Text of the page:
10. 10. C) How to discover resources and evaluate them. <ul><li>Publisher mailings. </li></ul><ul><li>Library List-serves. </li></ul><ul><li>Looking at web sites of other libraries. </li></ul><ul><li>Looking at resource descriptions from larger vendors web sites. </li></ul><ul><li>Library magazines – Library Journal, American Libraries. </li></ul><ul><li>Conferences, librarian networking. </li></ul><ul><li>Developing working relationships with vendors, even those with whom you don’t subscribe to their products. </li></ul>
  11. 11. D) Evaluating resources <ul><li>Read literature by the vendor </li></ul><ul><li>Request a free trial of the database. Get the most out of the free trial. </li></ul><ul><ul><li>If your users can use it too, make it for a time for when they will use it. (e.g. during a busy time of a semester). </li></ul></ul><ul><ul><li>Ask other users such as faculty to evaluate the resource and provide input. </li></ul></ul><ul><ul><li>Ask various other librarians to evaluate it when they have time. Show patrons at the reference desk and see what they say. </li></ul></ul>
  12. 12. D) Evaluating resources <ul><li>Request a free trial of the database. </li></ul><ul><ul><li>Try to get usage statistics of your trial if that is possible. </li></ul></ul><ul><ul><li>Evaluate the administrator end if that is available during a trial. </li></ul></ul><ul><ul><li>Make a list of what you want to evaluate put it in a calendar. Starting a trial when you don’t have time to evaluate it is a waste. Do it on your time, not the vendors. </li></ul></ul>
  13. 13. Content <ul><li>Know exactly what you are getting. ASSUME NOTHING!!!!!!!! Get it in writing and scour the resource during your trial. </li></ul><ul><li>Watch for duplication of resources already held. </li></ul><ul><li>For a large database package like an EBSCO database, do a title by title comparison of a sample of the titles. </li></ul>The Evaluation
  14. 14. Content <ul><li>Look for quality, not just quantity. </li></ul><ul><li>A full text database may have thousands of full text journals, but if they only consist of 2 nd & 3 rd tier journals, your users may be disappointed if you don’t already have the core journals for that subject area. </li></ul>The Evaluation
  15. 15. Integrity / Quality <ul><li>Is the information similar to the paper format? </li></ul><ul><ul><li>More or less info available? Is it just articles, or do they include other portions of the journal or book? (IEEE example). </li></ul></ul><ul><ul><li>If it’s a journal, is it put online earlier than the paper? </li></ul></ul><ul><li>When you perform a search, do you get what you expect? </li></ul>The Evaluation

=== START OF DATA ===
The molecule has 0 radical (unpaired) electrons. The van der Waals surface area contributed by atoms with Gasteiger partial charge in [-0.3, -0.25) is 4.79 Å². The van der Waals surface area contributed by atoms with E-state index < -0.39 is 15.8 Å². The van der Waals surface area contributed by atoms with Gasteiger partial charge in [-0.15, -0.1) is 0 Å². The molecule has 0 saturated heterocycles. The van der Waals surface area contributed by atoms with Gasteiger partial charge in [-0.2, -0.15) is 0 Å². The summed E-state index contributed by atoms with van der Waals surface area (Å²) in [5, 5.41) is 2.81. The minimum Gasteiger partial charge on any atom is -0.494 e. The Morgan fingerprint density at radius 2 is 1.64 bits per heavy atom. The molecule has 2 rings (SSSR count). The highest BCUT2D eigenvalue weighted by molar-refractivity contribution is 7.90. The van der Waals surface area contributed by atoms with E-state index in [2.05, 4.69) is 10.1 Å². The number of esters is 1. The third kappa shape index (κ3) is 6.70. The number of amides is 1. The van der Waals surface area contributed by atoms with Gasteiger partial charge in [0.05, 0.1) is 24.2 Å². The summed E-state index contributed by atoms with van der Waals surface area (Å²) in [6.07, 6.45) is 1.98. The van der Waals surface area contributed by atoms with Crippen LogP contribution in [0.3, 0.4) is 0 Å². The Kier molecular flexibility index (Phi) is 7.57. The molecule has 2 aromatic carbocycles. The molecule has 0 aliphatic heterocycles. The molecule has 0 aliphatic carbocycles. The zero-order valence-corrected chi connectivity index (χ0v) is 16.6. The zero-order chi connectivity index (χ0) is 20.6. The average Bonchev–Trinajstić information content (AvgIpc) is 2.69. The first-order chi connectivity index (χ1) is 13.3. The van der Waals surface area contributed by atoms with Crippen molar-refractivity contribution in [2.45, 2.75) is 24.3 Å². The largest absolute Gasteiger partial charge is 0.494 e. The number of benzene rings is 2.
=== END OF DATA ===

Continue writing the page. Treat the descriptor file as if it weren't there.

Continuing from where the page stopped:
16. 16. Ease of use <ul><li>Is the interface easy to use? Does it require special searching skills such as complex Boolean expressions? </li></ul><ul><li>Does it offer different search options (Basic search vs. advanced search)? </li></ul><ul><li>Are there help screens? </li></ul><ul><li>Is there a help tutorial? </li></ul>The Evaluation
  17. 17. Navigation <ul><li>Are the buttons intuitive? Are they clearly explained? (EBSCO vs. ProQuest) </li></ul><ul><li>Are the instructions prominent or hidden? </li></ul><ul><li>Is it easy to navigate backwards and forwards? Does going back clear the search statement? </li></ul>The Evaluation
  18. 20. Currency <ul><li>What is the time coverage of the material? How far back does it go? </li></ul><ul><li>EXAMPLE: If it claims to provide journal coverage back to 1980, does it all go back that far? If not, just how much does? </li></ul><ul><li>How often is it updated? Quarterly, monthly, weekly, daily? </li></ul>The Evaluation
  19. 21. Access <ul><li>How is it accessed? Over the Internet? CD-ROM? Network installed? </li></ul><ul><li>INTERNET? </li></ul><ul><ul><li>How many simultaneous users are allowed? </li></ul></ul><ul><ul><li>Can it be accessed 24/7? </li></ul></ul><ul><ul><li>What are the bandwidth requirements? Is it adequate for dial-up? </li></ul></ul><ul><ul><li>Are there special browser requirements? (e.g. version, plug-ins)? </li></ul></ul>The Evaluation